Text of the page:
Piedmontese in Italy
For many years on my trips to Piedmontese in Italy, I was knocked out by the taste and texture of Anselmo Viora’s artisanal natural wine. My friend Giovanni’s father had made wine from
his own grapes ever since he could remember. It was part of the culture in Sciolze, a small mountain village near Turin in northern Italy, where Anselmo was the local butcher.
I shouldn’t have been surprised by his prowess as a vintner because his skill and love of food was there for all to see and taste, in his home-made Salami. His reputation as one of the finest butchers in this part of northern Italy was well known. He kept his own, he killed his own and he made his own. Every Sunday there would be a queue of luxury Italian cars snaking around the levels of this small, stepped village, cut into Italy’s northern mountains. The occupants of the limousines, well heeled northern Italians, hard to impress, yet eager to buy from this maestro of meat. Anselmo’s wine, like his salami, was a food from God. Fulfilling, nourishing, satiating and promising little or no hangover despite my best endeavours to prove the contrary. This wine was pure, nothing added, natural. No terrible cocktail of sulphites and other such chemicals – does anyone remember the Austrian anti-freeze in wine scandal, of the mid 80’s? – No finings, no added sugar or yeast, Anselmo’s wine was naturally fermented grape juice – and nothing else! Fruit forward, with a taste of the terroir and a freshness I’d never experienced before in a red wine.
A food of the Gods – surely?
Buying from a supplier importing Italian and Spanish grapes I began my personal journey into wine.
Since then I have managed to perfect the route with only a few unnecessary off road detours along the way, and I am now able to replicate, with confidence, the sort of wine I remember first tasting in Anselmo’s house almost 30 years ago in Italy.
This year in the cellar, I am holding bottles of Tempranillo/Garnacha, from the 2018 harvest, which could be called Rioja – but for the fact that I’m in north London and not the Spanish appellation. The grapes were grown in Valencia on the eastern coast of Spain. They were pressed and vinified in Muswell Hill.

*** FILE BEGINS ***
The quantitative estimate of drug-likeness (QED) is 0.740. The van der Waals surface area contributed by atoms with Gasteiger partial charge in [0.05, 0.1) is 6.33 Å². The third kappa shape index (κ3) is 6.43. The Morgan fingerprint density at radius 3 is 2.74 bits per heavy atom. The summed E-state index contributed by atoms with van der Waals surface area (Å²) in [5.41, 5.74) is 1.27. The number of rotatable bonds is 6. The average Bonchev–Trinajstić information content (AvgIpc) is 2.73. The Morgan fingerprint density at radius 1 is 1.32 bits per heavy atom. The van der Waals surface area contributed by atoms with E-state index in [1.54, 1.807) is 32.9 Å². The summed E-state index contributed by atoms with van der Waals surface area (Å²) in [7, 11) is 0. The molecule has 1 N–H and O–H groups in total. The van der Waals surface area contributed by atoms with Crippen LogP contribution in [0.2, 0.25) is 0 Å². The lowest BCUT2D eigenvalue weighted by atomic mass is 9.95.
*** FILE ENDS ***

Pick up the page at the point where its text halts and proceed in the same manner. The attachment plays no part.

I have a limited number of this gorgeous, full bodied, juicy, natural wine for sale, either singly or in cases of 6, at the retail price of £12.99 a bottle. I am also supplying a number of local restaurants and specialist wine shops with this unfiltered, low intervention, vegan wine. Please contact me if you would like to buy, as stocks are limited
I also have a limited edition of this wine of the same vintage which I am bulk ageing in French Oak barrels for release in 2020.
Currently undergoing their first fermentation and bulk conditioning in two large stainless steel tanks, is a 2019 cuvee, pressed from single Spanish Tempranillo grapes, again grown in Valencia.
I have a very limited edition of Merlot from the 2018 pressing. The grapes were originally grown in Puglia on the spur of Italys south eastern tip and again pressed and vinified in Muswell Hill.
Anselmo joked that it was like a biblical wine, because all he did was crush the grapes, pray to the good lord and wait as the gift of natural yeast, did the Almighty’s hard work. A true alchemy of the natural world, creating the juiciest wine I have ever tasted. Perfect with pasta, perfect with pizza, in fact just perfect.
Why couldn’t I buy this delicious wine in England, surely M&S would love to stock it? But Anselmo only made enough for himself and his family. He kept it in his stone pantry in old bottles, used and re-used over the many years since his father had first revealed the family secret of this wonderful alchemy.
I was as fascinated, as our ancestors must have been when they first tasted naturally fermented grape juice and realised it was good. It was like being able to toast our ancestors with the same wine they had made thousands of years ago – and it tasted all the better for that.
It’s impossible to grow red wine grapes in England. There’s not enough sunshine, despite global warming. If I wanted to make my own natural red wine I would have source my wine grapes from elsewhere in Europe. It couldn’t be France, because despite the size of the country, the indigenous wine industry was actually quite small, they barely grew enough grapes to satisfy the demands of their own market. It would have to be Spain or Italy in honour of Anslemo Viora.
On Brew School days I will provide everything needed and will cover the basics with a practical brewing demonstration using raw grains, hops and basic equipment you can use at home.
The session typically runs between 4 – 5 hours and will include lunch, tea and coffee and an in depth discussion of each part of the process as we brew together.
Please contact for available dates and options.